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Preparing for your digital life in the 21st Century
Preparing for your digital life in the 21st Century

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3.3 Copyright

One of the reasons the Web has grown so quickly, and one of its most fascinating aspects, is that almost anyone can publish almost anything on it. It is very easy to find information, images, audio and video files on the Web, which you can then save and incorporate into your own material.

Copying is so easy that people often make the mistake of assuming that everything on the Web is freely available. This is not the case: most information you will come across is likely to be covered by copyright law. This applies not only to online television programmes, music, photographs, books and so on, but also to information – for example, in the form of online academic papers or simply in someone’s blog.

Material not subject to copyright is said to belong in the public domain and can be used by anyone. Older works of art and literature, such as the works of Shakespeare and Beethoven, are in the public domain. However, individual printings, adaptations or recordings of those works are copyrighted to the publisher or performer. The situation can become very complicated because the duration and extent of copyright differs between countries. For example, material may be in the public domain in the USA but still under copyright in the UK. As a result, it is always wise to assume that any third-party material (that is, material originating from someone else) is still protected by copyright unless you’re sure it’s in the public domain.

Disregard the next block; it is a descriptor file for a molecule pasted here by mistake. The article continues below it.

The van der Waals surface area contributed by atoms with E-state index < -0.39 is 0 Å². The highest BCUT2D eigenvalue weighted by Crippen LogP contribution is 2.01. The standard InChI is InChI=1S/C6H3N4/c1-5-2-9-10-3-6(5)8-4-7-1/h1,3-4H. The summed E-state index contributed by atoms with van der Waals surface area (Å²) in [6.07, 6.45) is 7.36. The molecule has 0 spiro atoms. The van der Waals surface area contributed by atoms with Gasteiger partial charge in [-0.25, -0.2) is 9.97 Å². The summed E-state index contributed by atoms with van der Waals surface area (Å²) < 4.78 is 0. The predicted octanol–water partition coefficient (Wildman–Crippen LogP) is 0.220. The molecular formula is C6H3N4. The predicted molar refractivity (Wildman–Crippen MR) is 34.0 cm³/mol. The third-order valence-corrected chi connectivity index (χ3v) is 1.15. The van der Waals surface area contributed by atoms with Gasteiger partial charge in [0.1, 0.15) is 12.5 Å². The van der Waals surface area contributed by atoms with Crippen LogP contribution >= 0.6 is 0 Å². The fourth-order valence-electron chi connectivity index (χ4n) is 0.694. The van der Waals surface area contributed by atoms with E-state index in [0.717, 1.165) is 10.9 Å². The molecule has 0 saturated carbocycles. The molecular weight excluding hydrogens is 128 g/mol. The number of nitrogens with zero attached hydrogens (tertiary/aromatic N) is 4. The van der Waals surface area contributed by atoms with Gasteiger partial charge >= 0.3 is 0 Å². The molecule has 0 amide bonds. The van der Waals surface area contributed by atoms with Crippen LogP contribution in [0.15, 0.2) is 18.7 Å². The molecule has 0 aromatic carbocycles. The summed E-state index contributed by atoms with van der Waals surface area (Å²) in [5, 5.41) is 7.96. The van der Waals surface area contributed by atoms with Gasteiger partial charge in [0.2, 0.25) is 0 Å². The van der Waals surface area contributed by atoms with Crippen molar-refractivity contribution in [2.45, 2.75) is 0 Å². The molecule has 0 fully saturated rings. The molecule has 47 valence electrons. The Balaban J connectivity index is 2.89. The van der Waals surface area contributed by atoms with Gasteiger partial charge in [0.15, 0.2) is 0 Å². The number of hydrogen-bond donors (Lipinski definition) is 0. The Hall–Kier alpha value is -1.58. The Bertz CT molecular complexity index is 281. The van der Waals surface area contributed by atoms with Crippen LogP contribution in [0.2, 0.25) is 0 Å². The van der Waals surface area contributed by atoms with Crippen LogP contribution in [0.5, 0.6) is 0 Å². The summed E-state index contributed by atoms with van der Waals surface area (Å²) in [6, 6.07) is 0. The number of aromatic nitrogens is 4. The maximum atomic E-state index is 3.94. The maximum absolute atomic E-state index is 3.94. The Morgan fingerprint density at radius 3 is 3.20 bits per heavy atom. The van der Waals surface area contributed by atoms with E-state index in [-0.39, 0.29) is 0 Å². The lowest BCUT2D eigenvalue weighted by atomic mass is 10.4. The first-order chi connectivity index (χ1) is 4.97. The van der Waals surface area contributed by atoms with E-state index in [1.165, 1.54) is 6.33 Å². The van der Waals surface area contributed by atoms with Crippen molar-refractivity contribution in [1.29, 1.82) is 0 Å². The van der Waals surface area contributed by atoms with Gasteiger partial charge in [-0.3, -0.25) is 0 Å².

Copyright holders can prosecute individuals and organisations for infringing their rights; in recent years, music and film companies have sued individuals for very large sums of money. Below are some general points you should bear in mind.

  • You should seek the author’s permission if you wish to use any copyrighted material. Just because something is on the Web does not mean it is freely available for you to use.
  • Many websites have usage policies explaining how their material can be used. Some are more restrictive than others, so make sure you find and follow the relevant policies.
  • Information published online may have been put there by someone who is not the copyright holder.
  • When quoting text in your own academic work (other than in assignment answers – see below), the generally accepted guideline from copyright legislation is that you can use a whole chapter or up to 5% of any one book without seeking permission, but you must give a full reference to show where it has come from.

This may all seem rather intimidating, but it’s not quite as bad as you might fear – fortunately, copyright law makes some concessions to students. As a result, you don’t have to ask permission to use copyrighted material in answering an assignment question, although you must still include references. However, if you want to reuse the same material for any other purpose at a later date, normal copyright law applies and you must seek permission.